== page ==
Mississippi State football defensive film study: What went wrong vs South Carolina?

Sep 23, 2023; Columbia, South Carolina, USA; South Carolina Gamecocks quarterback Spencer Rattler (7) scrambles against the Mississippi State Bulldogs in the second quarter at Williams-Brice Stadium. Mandatory Credit: Jeff Blake-USA TODAY Sports
Sep 23, 2023; Columbia, South Carolina, USA; South Carolina Gamecocks quarterback Spencer Rattler (7) scrambles against the Mississippi State Bulldogs in the second quarter at Williams-Brice Stadium. Mandatory Credit: Jeff Blake-USA TODAY Sports /

Mississippi State football lost in a shootout to South Carolina. The Bulldog defense had another bad performance. What went wrong for the defense against the Gamecocks?

Mississippi State football’s loss to South Carolina left Bulldog fans with mixed emotions. Offensively, State finally seemed to figure some things out within the new system, and that’s given some fans hope for the team to possibly turn the season around. But it’s hard for anyone to truly feel positive about the rest of the year after the defensive performance we just witnessed.

For the second-straight week, State had an all-around bad showing defensively. The allowed 432 yards and 37 points to Carolina. While not quite as dreadful as what they allowed to LSU, those numbers look particularly awful when you consider than in the Gamecocks other two games against Power 5 competition, they had averaged about 100 yards less and more than 20 points fewer.

Though Spencer Rattler had posted impressive numbers through the air coming into the game, the Carolina offense as a whole hadn’t looked anywhere close to as good as they showed against State. The pass defense, or lack thereof, was a continued theme for MSU. They couldn’t consistently pressure Rattler despite Carolina having one of the nation’s worst OLs. They allowed Gamecock receivers to run free all night, and on the few instances where they had good coverage, Rattler killed them scrambling. It was a movie State fans have seen far too many times.

Perhaps even more baffling was how effective South Carolina was running the football. Going back to their struggles along the OL, SCAR has been horrible on the ground. While they didn’t gash State in the run game, they consistently churned ahead for good yardage far better than they had in any previous game. Despite MSU’s defensive flaws, they’re generally strong at containing rushing attacks. Allowing 144 to the Gamecocks is the opposite of strong.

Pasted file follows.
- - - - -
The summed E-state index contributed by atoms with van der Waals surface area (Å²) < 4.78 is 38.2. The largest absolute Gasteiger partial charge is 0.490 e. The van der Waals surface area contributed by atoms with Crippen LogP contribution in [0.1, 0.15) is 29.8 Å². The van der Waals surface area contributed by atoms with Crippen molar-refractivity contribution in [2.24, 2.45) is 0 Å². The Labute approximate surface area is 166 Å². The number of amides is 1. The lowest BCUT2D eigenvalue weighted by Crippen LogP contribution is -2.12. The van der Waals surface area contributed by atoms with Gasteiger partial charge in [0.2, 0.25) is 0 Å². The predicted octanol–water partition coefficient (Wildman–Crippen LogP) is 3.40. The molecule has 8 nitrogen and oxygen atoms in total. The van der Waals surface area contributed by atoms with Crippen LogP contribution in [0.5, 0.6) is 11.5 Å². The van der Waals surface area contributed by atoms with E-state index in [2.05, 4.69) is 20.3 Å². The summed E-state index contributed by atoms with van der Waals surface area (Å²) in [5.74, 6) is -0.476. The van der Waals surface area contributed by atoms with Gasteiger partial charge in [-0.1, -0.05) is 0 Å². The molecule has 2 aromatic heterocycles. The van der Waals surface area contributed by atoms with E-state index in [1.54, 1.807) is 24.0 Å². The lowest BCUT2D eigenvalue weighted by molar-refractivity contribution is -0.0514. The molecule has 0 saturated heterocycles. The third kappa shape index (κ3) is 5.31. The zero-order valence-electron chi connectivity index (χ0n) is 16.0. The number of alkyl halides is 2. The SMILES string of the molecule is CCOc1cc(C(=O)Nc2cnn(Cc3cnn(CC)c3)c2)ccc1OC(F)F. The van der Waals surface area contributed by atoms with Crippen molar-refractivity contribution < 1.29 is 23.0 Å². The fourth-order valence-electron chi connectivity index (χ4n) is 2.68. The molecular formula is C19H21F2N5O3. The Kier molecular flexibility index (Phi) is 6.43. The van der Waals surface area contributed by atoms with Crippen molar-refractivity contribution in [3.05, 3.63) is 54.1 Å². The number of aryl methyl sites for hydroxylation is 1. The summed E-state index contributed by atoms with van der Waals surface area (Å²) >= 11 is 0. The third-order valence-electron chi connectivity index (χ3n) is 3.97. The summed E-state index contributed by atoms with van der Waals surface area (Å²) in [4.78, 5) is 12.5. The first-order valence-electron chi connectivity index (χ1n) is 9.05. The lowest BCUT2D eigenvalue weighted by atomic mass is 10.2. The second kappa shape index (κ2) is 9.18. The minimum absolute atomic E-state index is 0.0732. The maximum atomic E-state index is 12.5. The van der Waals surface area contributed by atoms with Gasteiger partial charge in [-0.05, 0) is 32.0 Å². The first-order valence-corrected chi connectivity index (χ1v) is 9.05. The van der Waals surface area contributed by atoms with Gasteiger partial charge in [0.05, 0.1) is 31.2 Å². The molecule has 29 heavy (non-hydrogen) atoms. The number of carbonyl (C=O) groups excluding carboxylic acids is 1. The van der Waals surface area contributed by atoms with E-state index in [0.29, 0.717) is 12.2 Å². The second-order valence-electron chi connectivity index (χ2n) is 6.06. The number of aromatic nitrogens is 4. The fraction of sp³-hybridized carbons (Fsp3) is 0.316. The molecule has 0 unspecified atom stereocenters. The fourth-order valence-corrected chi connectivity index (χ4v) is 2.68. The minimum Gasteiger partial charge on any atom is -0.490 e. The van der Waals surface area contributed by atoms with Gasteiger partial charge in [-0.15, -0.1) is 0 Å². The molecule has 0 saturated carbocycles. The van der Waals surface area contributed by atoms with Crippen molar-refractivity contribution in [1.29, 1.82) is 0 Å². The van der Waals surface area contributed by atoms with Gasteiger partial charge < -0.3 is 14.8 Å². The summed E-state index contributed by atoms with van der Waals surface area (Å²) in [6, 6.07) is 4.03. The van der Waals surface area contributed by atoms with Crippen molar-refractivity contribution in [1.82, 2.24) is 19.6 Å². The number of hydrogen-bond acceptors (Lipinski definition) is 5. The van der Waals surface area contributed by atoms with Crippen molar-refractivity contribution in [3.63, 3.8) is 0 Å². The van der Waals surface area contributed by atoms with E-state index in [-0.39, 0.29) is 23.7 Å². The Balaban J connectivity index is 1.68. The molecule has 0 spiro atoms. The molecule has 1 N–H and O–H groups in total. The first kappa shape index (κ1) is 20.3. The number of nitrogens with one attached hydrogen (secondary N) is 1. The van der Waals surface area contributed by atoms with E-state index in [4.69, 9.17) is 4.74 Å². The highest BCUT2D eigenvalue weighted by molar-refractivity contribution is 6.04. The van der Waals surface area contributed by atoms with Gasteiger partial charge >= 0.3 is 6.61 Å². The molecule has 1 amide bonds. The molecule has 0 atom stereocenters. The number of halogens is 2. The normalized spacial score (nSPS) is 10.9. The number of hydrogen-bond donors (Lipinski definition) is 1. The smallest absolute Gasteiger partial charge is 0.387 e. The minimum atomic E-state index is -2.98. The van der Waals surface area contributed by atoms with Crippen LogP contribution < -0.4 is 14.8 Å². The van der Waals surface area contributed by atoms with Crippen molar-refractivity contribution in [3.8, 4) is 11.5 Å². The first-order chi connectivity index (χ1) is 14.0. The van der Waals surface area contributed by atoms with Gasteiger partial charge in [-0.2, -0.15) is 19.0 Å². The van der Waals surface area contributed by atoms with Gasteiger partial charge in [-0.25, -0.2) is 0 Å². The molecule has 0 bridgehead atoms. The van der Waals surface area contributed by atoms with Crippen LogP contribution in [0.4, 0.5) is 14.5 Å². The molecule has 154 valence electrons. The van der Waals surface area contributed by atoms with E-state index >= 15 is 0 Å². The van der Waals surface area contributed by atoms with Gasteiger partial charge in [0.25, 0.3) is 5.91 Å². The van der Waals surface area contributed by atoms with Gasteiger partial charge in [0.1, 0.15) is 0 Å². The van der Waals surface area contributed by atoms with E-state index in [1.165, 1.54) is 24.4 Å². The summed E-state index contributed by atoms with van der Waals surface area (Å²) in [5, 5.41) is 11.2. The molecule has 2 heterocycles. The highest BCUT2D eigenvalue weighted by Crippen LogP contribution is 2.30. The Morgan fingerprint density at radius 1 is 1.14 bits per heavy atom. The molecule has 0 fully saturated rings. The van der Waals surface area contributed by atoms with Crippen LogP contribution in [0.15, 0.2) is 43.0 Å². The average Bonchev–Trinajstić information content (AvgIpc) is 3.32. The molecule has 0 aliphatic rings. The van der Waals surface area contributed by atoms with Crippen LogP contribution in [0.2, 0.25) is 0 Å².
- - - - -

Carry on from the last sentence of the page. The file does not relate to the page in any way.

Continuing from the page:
This was a game Mississippi State really needed to win. And if you said their offense was going to score 30 and put up over 500 yards, I’d imagine everyone would assume they rolled to a victory. Instead, they got shredded on defense and took another frustrating loss. What went wrong?

What went wrong for Mississippi State football’s defense vs South Carolina?

I’m going to follow that same theme as last week and not waste time dissecting the handful of good plays made by the defense. While there may have been more positives overall than they showed against LSU, when you consider the strength of the opponent, you could argue they were just as bad.

So let’s get into the bad.

South Carolina has one (healthy) receiver that is a true big time threat: Xavier Legette. He had shined through the first three weeks of the season, terrorizing DBs in one-on-one situations. If there was any guy on the Gamecock offense that State should have looked at and said “hey, let’s not leave him single-covered and let him beat us”, it was Legette.

State faced a similar talent the prior week with LSU’s Malik Nabers. They chose to try and play man against him with little to no help over top, and Nabers made them pay to the tune of 239 yards and two TDs.

Surely State would’ve learned from their mistakes and change their approach against Legette, right?

Nope. Not at all.